Among mulberry trees, sweeping vineyard views, rustic homes, and the piercing sound of cicadas, we plucked summer-ripe cherries and juicy red and white Amoli plums right off the trees. But Ribolla Gialla would be the star fruit of the wine in this enchanting landscape. Simple and unforced. Deep as its history, suspended between past and future, yet capturing its own fierce and fascinating individuality.
Now, on Gravner’s land, perched at the top of a gentle hill, the breeze was welcoming on this exceptionally hot and humid day. The rainstorm that teased us all afternoon finally cooled us as we huddled under an umbrella of trees. The feeling of Mateja’s love for her land and her community of friends was apparent. She was creating the whole picture, driving a message that is more than just wine. It’s authentic, engaging, contemplative, present, and real.
All this time, we had been meeting her “friends,” including the hundreds of chirping bird species, the natural stream emerging in a tropical setting at the bottom of her vineyard, the cypress trees providing a natural wind barrier, brightly colored dragonflies hovering over the flowering lily pads in the pond that her father built. The family strives to maintain an equilibrium of biodiversity amongst the vines, while tending to them through biodynamic practices.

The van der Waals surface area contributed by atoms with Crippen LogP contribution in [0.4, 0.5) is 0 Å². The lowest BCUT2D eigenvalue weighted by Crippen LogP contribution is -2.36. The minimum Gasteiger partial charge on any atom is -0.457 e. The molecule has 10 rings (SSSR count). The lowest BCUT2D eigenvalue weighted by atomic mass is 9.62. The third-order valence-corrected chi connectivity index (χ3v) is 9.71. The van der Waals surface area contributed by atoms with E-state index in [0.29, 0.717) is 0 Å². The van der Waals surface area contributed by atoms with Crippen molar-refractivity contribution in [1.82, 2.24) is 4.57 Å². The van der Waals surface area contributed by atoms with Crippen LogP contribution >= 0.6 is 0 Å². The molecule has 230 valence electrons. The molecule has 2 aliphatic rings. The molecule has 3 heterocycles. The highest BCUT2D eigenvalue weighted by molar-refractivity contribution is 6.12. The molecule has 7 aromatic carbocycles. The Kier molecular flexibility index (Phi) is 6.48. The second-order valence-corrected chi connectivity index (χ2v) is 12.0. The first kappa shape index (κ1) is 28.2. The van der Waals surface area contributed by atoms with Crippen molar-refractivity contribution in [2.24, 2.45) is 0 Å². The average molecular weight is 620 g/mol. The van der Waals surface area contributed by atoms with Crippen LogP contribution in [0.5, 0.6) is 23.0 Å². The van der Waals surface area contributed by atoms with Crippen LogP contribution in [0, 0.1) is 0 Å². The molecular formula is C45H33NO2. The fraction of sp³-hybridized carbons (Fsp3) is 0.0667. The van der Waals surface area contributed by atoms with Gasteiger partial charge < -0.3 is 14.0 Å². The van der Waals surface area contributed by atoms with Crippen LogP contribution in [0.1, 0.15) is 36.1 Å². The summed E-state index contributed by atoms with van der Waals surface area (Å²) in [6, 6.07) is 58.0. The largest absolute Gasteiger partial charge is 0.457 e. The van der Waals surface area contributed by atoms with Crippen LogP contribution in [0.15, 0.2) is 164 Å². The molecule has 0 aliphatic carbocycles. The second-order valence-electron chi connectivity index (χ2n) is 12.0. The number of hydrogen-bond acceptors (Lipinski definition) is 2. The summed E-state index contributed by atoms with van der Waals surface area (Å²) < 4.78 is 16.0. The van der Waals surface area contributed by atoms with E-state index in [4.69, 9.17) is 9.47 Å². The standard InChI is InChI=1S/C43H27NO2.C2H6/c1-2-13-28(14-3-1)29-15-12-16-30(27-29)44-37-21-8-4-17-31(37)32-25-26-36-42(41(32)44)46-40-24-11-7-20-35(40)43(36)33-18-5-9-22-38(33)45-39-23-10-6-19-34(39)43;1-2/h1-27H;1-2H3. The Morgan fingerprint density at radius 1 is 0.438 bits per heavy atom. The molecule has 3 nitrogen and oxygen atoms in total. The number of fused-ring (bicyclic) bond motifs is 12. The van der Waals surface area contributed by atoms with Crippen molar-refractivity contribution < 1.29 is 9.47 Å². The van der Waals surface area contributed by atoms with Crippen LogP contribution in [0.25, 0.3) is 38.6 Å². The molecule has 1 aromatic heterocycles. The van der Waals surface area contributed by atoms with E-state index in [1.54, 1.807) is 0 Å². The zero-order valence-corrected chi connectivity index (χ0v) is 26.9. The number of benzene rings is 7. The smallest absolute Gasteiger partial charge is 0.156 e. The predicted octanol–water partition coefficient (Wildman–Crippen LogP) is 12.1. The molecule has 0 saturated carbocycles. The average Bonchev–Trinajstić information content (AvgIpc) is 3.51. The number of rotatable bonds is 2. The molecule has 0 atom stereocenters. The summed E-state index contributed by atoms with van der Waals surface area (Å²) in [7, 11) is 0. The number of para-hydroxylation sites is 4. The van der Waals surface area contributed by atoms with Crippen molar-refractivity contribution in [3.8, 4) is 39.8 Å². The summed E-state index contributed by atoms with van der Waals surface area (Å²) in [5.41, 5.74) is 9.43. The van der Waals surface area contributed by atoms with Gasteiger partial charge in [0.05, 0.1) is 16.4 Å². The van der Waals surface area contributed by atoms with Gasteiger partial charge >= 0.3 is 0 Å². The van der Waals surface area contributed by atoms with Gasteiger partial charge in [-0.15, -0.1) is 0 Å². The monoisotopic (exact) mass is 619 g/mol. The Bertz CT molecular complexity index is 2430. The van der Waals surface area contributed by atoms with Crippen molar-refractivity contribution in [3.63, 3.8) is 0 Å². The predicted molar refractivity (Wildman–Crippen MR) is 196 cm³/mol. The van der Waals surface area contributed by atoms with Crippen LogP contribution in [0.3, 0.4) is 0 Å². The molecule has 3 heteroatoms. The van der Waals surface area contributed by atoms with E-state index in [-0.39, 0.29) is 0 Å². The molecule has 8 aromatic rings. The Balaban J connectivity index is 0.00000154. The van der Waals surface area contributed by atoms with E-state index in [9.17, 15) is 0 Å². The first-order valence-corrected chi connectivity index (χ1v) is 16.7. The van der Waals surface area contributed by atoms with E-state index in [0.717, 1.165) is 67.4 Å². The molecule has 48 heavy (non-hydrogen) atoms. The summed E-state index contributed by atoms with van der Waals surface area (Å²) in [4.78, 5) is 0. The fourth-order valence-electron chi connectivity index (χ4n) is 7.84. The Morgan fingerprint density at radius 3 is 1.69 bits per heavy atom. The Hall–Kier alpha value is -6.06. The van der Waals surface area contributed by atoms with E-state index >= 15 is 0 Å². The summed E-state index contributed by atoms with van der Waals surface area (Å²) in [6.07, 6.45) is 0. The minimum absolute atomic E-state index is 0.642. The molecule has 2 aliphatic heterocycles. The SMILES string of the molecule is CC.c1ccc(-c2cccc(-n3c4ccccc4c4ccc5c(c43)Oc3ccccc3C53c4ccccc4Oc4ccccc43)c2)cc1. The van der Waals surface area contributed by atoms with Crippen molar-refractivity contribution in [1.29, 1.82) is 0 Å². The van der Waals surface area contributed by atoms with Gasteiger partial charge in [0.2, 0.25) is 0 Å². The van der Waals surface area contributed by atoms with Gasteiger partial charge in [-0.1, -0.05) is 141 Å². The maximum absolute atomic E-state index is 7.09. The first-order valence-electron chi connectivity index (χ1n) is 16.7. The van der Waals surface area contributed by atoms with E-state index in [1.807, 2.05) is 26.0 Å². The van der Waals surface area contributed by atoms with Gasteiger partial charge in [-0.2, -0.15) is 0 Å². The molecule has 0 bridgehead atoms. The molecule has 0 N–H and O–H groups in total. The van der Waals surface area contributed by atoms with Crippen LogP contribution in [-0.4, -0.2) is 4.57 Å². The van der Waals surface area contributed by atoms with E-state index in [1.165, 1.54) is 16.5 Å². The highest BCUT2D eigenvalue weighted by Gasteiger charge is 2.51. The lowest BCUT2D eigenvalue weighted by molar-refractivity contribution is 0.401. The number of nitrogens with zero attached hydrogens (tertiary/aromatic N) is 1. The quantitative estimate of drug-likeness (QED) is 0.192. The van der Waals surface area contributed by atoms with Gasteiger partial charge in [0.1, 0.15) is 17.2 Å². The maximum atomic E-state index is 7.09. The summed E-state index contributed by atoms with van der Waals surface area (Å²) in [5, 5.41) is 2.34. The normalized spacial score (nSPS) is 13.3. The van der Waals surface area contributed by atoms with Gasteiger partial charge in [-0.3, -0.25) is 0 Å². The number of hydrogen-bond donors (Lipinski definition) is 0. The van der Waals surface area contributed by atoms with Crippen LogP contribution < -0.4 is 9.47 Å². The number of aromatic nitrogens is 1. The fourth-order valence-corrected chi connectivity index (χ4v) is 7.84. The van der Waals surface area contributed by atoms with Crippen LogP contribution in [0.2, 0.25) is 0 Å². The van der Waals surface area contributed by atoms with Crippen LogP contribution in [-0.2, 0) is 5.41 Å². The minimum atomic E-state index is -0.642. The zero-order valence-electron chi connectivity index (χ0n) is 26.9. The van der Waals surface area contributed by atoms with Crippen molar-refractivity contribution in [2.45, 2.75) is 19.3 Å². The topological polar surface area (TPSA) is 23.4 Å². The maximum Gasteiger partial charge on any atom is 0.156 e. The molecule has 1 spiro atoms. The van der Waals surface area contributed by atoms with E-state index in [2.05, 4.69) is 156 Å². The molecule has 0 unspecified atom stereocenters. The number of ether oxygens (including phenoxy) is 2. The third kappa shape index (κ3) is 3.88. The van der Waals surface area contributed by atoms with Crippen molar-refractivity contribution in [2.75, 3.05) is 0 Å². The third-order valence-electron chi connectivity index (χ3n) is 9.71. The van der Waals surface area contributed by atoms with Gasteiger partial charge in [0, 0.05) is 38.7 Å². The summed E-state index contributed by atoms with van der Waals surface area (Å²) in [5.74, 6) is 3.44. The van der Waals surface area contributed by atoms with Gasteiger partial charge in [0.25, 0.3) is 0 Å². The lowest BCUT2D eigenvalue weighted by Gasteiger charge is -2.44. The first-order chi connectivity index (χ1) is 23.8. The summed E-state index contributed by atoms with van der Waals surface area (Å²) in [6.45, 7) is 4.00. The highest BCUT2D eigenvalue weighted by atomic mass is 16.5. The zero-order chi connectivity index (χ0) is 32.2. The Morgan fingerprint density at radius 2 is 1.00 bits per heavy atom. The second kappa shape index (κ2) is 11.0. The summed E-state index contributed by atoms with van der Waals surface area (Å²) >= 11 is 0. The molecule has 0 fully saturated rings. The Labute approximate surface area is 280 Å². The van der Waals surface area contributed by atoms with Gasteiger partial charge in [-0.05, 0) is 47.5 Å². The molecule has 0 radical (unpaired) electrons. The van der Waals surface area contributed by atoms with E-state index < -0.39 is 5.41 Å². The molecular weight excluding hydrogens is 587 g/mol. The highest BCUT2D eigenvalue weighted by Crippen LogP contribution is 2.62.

“He [Joško] loves rocks and had to reflect on which ones would enclose this pond,” says Mateja. “This was good for him, as it helped him stay busy during COVID.”
In shades of gray, sandy-peach, rust, and milk chocolate, the ponca rock is also symbolic of Gravner’s connection with the land. Marly sandstone stratifications of the Eocene epoch tie this place to time and also promote long-reaching Ribolla Gialla roots in search of nutrients. In some ways, the layered rocks drove our inspiration and profoundness for the land even more.
When the rain paused, we strolled down to the family’s original vineyard, where lunch was provided by more of Mateja’s friends, L’Orto Felice, an organic farm situated in the municipality of Udine. The farm cultivates a multi-colored range of seasonal vegetables, favoring ancient and traditional peasant varieties, fruits, and aromatic and wild herbs. Purslane fritters with Sichuan peppers, lemon zest, and mint; kohlrabi, carrot and beetroot carpaccio with preserved lemons and pistachio butter; danishes with peaches, confit red onions, and goat cheese; a medley of barley and roasted fennel. Once again, we were eating off the land with purpose and intention, led by Mateja alongside her wines. The pitter-patter of raindrops bounced off the healthy green Ribolla leaves like nature’s percussion, rhythmically reminding us of the origins.
Later at Gravner’s cellar, a casual meeting with Joško himself. Dressed in a polo and cargo pants, the 70-ish winemaker stood among his sunken amphora like they were his children. The choice of vessel, the amphora, is not an instant reflex to any trend. In fact, he was the first to convert to clay even after many years of success for his wines made in wood.